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Genital Melanocytic Nevus Arising in a Background of Lichen Sclerosus in a 7-Year-Old Female: The Diagnostic Pitfall With Malignant Melanoma. A Literature Review

Pinto, Andre MD*; Mclaren, Son H. MD; Poppas, Dix P. MD; Magro, Cynthia M. MD

The American Journal of Dermatopathology: December 2012 - Volume 34 - Issue 8 - p 838–843
doi: 10.1097/DAD.0b013e31825d79b3
Brief Report

Abstract: Genital melanocytic nevus represents a distinct form of melanocytic proliferation, which can exhibit significant atypia, both clinically and histologically. In a background of lichen sclerosus (LS), the histologic changes could be misconstrued as indicative of malignant melanoma. We present herein a case of the atypical genital nevus of childhood complicated by LS, and a review of the literature is performed. Tissue was available for routine light microscopy and immunohistochemical evaluation to assess the expression of soluble adenylyl cyclase. Fluorescent in situ hybridization studies were conducted to assess for abnormalities in Myb1, CCND1, RREB1 and CEP6. The specimen showed an atypical compound melanocytic proliferation arising in a background of LS. The lesion exhibited significant architectural atypia based on the high-density confluent nature of the junctional melanocytic proliferation with epidermal effacement, rare areas of pagetoid ascent, and the heavily pigmented epithelioid quality of the melanocytes. Fluorescent in situ hybridization studies were normal. The soluble adenylyl cyclase antibody preparation demonstrated a benign nevus-like pattern. The lesion was felt to represent an atypical genital melanocytic nevus, which can resemble a partially regressed melanoma in a background of LS. It is very important for the pathologist to be aware of this entity to avoid misdiagnosis.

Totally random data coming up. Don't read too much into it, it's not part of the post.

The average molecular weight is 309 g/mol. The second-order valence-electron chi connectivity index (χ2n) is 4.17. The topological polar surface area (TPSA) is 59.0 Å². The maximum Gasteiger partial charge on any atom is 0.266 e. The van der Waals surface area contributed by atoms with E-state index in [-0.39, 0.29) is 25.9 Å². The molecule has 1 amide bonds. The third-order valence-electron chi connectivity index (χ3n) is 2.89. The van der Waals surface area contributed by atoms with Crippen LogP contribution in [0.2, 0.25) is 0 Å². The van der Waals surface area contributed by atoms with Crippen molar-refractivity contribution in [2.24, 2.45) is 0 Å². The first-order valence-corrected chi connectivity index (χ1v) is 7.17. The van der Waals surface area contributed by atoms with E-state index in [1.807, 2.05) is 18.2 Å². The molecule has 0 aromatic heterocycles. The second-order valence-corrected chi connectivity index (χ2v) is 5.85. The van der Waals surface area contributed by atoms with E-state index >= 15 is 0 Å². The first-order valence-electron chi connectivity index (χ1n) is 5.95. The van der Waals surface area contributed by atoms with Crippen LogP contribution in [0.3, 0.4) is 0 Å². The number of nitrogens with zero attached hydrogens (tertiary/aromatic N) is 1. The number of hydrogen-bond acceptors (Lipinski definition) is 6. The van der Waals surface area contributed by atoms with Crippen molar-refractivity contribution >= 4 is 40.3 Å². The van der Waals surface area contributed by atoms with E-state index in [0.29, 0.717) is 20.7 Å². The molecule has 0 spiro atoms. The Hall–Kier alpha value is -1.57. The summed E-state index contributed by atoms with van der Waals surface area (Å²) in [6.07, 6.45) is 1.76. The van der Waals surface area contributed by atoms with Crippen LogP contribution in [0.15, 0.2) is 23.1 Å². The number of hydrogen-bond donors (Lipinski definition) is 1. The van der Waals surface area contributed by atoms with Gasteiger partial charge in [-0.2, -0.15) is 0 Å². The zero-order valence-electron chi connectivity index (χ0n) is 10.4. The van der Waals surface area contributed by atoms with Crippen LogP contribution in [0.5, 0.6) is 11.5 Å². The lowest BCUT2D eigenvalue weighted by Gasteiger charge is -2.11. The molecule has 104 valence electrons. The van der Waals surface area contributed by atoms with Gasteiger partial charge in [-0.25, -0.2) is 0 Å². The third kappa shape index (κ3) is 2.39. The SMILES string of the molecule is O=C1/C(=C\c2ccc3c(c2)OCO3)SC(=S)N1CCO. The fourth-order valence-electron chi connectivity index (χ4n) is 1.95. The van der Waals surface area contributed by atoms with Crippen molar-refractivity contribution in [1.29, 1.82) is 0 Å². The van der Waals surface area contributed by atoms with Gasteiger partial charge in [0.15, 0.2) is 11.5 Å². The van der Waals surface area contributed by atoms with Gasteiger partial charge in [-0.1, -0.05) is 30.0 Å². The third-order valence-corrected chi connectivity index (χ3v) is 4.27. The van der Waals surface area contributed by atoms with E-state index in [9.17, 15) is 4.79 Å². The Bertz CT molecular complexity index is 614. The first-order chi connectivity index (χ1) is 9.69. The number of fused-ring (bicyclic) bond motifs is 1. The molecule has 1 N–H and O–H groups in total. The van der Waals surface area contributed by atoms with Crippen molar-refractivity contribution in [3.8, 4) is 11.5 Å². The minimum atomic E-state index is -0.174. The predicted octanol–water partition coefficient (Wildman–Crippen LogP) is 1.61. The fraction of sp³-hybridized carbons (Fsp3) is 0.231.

*Pathology and Laboratory Medicine, University of Miami/Jackson Memorial Hospital, Miami, FL

Pathology and Laboratory Medicine, Weill Medical College of Cornell University, New York, NY

Institute for Pediatric Urology, Dept of Urology, Weill Cornell Medical Center, New York, NY.

Reprints: Cynthia M. Magro, MD, Director of Dermatopathology, 525 East 68th Street, Room F-309, New York, NY 10065 (e-mail:

The authors declare no conflicts of interest.

© 2012 Lippincott Williams & Wilkins, Inc.